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Hi Nicx66, Definitely tunable.


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PostPosted: Fri Feb 17, 2017 9:29 am 
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Tuneable vs non depends a bit your playing context. Non-tuneable offers better bang for the buck, and it's fine if you're playing alone or with other tuneable instruments. But if you play with non-tuneable instruments, a tuning slide might come in handy. Also, if you play in a colder or warmer than usual setting, a tuning slide could be helpful.


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PostPosted: Fri Feb 17, 2017 10:06 am 
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foxmusician wrote:
one could also bandy about words like "irrelevant," "obtuse," and "disingenuous"


Not to mention pedantic and potentially annoying. Sorry to say, I'm an annoying pedant. (Is there such a thing as an un-annoying pedant?)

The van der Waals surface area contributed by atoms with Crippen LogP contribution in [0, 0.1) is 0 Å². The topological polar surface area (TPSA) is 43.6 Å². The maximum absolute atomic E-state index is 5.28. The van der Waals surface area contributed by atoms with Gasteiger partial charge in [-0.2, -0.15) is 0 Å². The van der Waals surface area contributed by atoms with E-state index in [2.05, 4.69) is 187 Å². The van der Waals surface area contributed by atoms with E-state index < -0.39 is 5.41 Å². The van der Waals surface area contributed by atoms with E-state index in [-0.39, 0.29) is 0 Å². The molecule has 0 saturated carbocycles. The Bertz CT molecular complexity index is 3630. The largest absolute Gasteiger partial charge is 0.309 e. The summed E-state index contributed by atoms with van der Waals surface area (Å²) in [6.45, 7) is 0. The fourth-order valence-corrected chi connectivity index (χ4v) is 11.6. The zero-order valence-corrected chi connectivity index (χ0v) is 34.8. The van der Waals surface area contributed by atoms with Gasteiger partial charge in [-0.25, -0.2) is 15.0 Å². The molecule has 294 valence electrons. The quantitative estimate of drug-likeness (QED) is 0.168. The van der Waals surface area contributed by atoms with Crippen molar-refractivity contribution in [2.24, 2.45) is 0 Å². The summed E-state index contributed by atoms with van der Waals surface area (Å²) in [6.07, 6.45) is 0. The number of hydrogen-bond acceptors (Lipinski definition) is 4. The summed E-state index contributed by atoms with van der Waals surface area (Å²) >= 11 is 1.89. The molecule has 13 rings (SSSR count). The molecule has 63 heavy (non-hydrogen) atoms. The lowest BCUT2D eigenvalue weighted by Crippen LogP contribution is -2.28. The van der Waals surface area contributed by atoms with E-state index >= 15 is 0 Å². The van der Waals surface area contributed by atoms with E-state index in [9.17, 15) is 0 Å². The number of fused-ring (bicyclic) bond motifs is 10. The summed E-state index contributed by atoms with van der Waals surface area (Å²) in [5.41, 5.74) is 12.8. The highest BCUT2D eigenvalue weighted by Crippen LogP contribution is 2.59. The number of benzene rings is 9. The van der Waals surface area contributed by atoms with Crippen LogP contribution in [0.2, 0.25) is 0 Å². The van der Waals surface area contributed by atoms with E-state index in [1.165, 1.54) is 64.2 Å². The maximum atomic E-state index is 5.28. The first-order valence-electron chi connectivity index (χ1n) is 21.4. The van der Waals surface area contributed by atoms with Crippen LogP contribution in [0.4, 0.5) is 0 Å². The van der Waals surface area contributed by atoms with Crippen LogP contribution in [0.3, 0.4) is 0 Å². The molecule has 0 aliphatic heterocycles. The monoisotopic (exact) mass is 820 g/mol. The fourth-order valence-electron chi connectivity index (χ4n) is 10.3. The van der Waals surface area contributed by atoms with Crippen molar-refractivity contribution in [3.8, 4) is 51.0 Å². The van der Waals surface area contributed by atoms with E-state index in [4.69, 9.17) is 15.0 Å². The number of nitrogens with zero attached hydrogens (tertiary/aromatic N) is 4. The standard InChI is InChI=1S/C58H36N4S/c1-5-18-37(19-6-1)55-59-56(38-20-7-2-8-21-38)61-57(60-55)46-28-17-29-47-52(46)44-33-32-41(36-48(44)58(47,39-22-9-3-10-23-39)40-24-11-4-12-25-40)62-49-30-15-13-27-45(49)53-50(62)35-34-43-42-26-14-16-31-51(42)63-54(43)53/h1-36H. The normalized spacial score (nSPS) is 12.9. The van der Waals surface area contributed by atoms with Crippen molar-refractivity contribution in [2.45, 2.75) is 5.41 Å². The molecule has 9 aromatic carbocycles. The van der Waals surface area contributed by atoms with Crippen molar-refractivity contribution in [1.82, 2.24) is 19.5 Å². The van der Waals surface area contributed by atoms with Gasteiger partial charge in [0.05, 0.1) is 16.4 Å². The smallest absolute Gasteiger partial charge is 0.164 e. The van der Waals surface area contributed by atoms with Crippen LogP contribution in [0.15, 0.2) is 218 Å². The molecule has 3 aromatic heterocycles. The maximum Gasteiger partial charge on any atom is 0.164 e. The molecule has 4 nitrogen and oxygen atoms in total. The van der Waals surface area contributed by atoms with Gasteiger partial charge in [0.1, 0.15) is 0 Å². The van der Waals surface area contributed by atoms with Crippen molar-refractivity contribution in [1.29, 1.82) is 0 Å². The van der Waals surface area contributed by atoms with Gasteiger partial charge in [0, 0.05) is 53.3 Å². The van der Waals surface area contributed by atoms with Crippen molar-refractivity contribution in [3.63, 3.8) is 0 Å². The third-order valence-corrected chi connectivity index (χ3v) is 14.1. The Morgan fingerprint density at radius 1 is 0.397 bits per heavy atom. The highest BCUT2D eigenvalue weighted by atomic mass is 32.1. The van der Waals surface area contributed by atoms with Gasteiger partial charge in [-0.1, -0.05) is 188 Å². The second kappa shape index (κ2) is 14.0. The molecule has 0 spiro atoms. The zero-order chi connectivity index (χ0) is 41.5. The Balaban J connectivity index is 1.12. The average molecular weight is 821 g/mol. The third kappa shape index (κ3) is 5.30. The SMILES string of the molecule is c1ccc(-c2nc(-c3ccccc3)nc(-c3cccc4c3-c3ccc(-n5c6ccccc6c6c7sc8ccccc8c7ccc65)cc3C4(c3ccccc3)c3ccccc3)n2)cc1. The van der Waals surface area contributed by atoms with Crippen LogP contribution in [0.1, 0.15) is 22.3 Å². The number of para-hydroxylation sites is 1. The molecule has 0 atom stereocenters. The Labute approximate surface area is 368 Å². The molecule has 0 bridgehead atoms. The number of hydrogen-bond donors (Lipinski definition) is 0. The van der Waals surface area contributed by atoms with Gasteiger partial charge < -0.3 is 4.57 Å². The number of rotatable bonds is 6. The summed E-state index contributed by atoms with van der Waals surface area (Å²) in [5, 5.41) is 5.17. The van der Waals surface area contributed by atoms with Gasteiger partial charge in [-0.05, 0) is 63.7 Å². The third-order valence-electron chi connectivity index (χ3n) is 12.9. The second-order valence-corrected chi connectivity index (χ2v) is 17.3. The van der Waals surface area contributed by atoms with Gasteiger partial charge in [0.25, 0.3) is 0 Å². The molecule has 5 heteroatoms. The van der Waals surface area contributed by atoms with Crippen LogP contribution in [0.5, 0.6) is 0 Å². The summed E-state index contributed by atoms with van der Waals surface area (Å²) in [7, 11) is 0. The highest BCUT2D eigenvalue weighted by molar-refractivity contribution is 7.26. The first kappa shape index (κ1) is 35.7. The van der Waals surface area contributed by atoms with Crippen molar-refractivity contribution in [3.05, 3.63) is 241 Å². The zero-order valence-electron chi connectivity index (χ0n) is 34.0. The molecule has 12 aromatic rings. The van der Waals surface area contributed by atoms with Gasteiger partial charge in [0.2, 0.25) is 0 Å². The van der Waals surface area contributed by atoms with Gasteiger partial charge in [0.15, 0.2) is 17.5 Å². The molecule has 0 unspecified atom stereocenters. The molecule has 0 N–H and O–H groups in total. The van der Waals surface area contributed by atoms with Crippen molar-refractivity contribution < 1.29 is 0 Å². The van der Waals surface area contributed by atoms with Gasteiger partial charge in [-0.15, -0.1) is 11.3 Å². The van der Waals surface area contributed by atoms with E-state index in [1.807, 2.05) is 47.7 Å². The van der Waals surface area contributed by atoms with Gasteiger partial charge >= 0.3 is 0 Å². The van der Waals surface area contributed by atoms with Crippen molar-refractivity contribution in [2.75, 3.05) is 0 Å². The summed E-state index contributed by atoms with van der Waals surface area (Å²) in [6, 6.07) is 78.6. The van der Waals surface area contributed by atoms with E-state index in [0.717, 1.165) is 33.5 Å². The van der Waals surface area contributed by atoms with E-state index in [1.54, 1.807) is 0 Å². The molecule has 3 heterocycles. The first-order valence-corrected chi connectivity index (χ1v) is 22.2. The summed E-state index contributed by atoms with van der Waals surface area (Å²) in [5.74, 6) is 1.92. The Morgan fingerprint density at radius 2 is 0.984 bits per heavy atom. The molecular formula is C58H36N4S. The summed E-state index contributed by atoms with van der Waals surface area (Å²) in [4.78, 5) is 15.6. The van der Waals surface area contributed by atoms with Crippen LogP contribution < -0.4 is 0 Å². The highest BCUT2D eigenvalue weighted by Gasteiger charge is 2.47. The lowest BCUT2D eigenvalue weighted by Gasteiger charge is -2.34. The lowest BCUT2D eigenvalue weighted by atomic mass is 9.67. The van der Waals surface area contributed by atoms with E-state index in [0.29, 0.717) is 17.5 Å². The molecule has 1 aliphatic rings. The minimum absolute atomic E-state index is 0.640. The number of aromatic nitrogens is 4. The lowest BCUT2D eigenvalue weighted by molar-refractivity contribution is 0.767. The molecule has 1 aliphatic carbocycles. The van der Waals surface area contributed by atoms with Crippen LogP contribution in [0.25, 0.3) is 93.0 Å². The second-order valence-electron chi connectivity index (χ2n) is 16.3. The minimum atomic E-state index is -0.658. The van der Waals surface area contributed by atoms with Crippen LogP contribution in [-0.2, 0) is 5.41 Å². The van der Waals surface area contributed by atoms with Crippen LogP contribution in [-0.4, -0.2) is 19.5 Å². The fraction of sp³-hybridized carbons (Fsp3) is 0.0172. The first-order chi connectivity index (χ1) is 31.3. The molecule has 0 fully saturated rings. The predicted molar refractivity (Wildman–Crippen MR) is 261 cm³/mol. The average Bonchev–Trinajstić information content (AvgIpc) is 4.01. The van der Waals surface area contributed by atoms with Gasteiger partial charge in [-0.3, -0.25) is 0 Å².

I'll admit to "irrelevant" and "obtuse" but I try not to be disingenuous.

Anyhow I don't think one can make a comparison between any musical instrument and any human voice that would be accepted by most people.

I will say that oftentimes at studio gigs when I'm laying down an uilleann track on a thing with vocals, particularly female vocals, I try to not "step on" the vocal track, and avoid playing unisons with the singer. The range and timbre are close enough to make it an issue. I'm sure sax and clarinet players face the same thing.

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PostPosted: Fri Feb 17, 2017 10:17 am 
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tin tin wrote:
I've just ordered the aforementioned Alba from Big Whistle after reading some of pancelticpiper's comments...


Just to me clear, I've not played an Alba Low D.

My first Alba was a Bass A and it's fantastic. Next I got a Low C and though it's a great player the note equivalent to High B is a bit on the stiff side. The same tubing was used for the Bass A and Low C, and I suspect I'd like the way the Low C would play if a slightly narrower tube were used. It's really big tubing!

I'm curious to find out what the ID of the Low D tubing is. I'm guessing that it has a rather smaller ID than my Low C. Many makers' Low Cs are just stretched Low Ds, pretty much.

Most makers run into that issue. I think Burke uses a dedicated tubing for each size, which is why they all play so much alike.

But most makers use fewer tubing sizes than they have whistle sizes, meaning that some might have a bore-to-length ratio that's too wide, or too narrow. I've seen Susato Mezzo A whistles with three different bore sizes.